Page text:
Legend of the Guardians: The Owls of Ga'Hoole (2010)

It can be a great distraction to have read the book when you see a movie adaptation, and I don't often do it. But the youngster and I have read Kathryn Lasky's fine Guardians of Ga'Hoole: The Capture, the first book in a 15 volume series about an heroic young barn owl named Soren. The first three books have been adapted into the animated movie Legend of the Guardians: The Owls of Ga'Hoole. The movie is sufficiently different from the books that it's best judged on its own terms -- the characters have the same names, but the story is stripped of much of its psychological depth and horror, to make for a zippier, streamlined adventure movie that ends with an epic, violent battle. The first book is dark and bleak, but hopeful, with a sophisticated socio-political theme. The tone of the movie is quite different. It is still frequently dark and menacing, but considerably simpler, and the timeline far shorter, so as to pack three book's worth of story into a 90 minute film.

Soren (voiced by Jim Sturgess) is a young barn owlet who lives with his parents, his older brother Kludd (Ryan Kwanten), and his adorable fluffball of a baby sister Eglantine (Adrienne DeFaria). One day, Soren and Kludd fall from the family's tree, and are kidnapped by patrols from St. Aegolius Academy for Orphaned Owls. They're taken to a barren canyon, where they and hundreds of owlets of many species are held captive and "moon-blinked," a form of brainwashing, and forced to work. St. Aggie's is a concentration camp for the Pure Ones, evil owls with a delusions of superiority bent on destroying all the inferior owl kingdoms. Kludd sides with his captors, but Soren and a tiny Elf owl named Gylfie (Emily Barclay) escape and seek help from the legendary Guardians, a mythical band of noble protector owls said to live in a vast Ga'Hoole tree. Their traveling companions are a snooty, singing grey owl named Twilight (Anthony LaPaglia), and goofy burrowing owl Digger (David Wenham). Kids who like knock-knock jokes will think Digger's a hoot.

Legend of the Guardians is beautifully and vibrantly animated, and creates a really nice, immersive, bird's-eye-view sense of flight with its effective use of 3-D. The characters (most with Australian accents and mostly voiced by Aussie actors) are nicely expressive, although they've got more visual depth than psychological depth. Excellent CG animation is the rule rather than the exception these days, so the visual quality of the movie alone is not enough to recommend it. On the other hand, the CG *Roadrunner* cartoon short that precedes the movie is pretty comprehensively lousy and artistically pointless. It looks like a poorly rendered video game. (I've never been a fan of that pesky bird anyway.)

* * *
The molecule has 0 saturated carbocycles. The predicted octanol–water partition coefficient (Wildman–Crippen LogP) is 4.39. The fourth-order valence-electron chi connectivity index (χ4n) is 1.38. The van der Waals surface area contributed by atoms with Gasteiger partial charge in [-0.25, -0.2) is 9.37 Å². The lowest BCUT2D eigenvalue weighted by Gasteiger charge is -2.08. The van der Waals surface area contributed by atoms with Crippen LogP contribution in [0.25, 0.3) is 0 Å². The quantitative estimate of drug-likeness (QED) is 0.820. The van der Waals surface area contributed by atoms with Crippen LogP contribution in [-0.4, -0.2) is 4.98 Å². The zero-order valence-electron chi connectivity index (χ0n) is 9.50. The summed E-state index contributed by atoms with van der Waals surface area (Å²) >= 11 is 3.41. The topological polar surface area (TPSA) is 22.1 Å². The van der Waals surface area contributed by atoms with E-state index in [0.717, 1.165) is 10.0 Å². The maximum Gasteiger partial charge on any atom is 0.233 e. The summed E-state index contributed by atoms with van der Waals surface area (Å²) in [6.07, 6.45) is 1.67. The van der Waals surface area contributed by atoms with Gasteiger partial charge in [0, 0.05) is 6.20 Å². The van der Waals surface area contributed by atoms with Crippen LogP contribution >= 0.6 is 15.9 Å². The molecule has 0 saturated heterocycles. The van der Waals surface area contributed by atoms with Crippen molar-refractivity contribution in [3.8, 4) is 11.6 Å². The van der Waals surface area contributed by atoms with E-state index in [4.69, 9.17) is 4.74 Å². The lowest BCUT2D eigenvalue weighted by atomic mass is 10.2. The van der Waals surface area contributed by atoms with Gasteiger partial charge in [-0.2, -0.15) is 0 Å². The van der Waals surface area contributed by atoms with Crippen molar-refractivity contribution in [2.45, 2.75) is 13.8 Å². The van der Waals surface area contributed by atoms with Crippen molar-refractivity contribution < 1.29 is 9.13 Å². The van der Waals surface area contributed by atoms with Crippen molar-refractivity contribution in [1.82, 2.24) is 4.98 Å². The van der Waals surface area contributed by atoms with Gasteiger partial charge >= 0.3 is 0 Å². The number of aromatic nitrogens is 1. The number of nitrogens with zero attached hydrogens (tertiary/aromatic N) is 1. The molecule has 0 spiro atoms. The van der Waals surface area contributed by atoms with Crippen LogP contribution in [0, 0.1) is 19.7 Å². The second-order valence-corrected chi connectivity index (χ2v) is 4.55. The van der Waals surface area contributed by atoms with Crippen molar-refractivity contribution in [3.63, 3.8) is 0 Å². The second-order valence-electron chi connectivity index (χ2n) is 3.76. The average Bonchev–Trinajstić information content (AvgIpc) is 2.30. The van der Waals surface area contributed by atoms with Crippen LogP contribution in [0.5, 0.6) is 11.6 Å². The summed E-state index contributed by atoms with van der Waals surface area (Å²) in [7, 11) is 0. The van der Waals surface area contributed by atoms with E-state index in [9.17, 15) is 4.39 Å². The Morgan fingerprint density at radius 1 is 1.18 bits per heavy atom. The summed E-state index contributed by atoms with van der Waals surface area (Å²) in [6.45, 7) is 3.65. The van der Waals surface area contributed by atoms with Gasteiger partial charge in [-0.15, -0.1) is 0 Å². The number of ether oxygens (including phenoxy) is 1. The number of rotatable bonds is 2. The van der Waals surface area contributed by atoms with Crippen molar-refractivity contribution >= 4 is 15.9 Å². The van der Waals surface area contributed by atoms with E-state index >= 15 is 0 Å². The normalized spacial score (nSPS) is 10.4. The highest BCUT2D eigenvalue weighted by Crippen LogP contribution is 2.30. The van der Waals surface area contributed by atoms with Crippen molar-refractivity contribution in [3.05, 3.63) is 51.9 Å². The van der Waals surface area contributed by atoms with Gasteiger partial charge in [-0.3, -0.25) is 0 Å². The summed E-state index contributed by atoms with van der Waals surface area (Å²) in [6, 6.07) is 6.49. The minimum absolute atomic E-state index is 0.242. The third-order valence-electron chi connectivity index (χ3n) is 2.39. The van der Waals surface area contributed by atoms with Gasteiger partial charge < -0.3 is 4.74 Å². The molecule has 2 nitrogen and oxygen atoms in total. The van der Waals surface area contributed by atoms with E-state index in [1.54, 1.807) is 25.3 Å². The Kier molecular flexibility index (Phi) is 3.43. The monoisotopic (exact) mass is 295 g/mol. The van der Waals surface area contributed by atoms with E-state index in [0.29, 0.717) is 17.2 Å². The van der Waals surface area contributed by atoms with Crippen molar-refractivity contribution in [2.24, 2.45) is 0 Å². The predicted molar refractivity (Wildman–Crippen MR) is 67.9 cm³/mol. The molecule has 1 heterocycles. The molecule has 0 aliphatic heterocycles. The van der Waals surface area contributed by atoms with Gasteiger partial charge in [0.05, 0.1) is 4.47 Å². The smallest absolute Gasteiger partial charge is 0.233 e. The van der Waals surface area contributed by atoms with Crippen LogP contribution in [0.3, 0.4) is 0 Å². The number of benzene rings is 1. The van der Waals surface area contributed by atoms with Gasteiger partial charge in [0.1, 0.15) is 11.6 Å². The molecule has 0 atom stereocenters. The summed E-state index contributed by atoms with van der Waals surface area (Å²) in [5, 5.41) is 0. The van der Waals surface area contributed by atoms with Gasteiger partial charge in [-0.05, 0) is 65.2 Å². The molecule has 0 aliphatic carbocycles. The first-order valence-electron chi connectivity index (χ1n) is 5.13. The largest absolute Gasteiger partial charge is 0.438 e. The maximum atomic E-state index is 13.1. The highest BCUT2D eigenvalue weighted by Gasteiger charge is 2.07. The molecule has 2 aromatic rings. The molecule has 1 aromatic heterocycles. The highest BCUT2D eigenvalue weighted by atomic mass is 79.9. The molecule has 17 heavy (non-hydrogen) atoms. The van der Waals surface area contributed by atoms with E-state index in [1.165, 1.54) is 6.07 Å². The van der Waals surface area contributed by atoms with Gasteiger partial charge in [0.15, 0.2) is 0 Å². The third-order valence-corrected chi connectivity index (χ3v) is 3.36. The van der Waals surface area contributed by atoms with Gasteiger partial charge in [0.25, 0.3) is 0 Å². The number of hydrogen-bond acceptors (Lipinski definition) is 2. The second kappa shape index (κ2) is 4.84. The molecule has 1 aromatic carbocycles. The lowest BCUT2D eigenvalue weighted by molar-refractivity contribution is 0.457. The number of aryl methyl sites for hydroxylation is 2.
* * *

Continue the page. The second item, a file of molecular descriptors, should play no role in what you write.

Director Zack Snyder has a strong and original visual style, as demonstrated in 300 and Watchmen (although both of those movies, which blended live actors and CG, looked a lot better than they were, taken as a whole). Legend of the Guardians is Snyder's first fully animated movie, and it exhibits some of the director's stylistic flourishes, including ample use of slow motion, and an emphasis on bold action over conceptual or symbolic content. The story as told in Legend of the Guardians moves briskly, motivated more by plot than ideas -- older and more sophisticated youngsters with a sense of history might appreciate the political subtext, but it is not particularly prominent or important in the progress of the story, so younger viewers will have no trouble keeping up, and will be charmed by the heroic characters and funny sidekicks. The movie doesn't particularly dwell on the emotional impact of the rather distressing developments in Soren's young life, and regularly lightens things up with humorous interludes. The drawn-out climax, however, while not visibly bloody, is violent enough to warrant parental caution.

26Sep 2010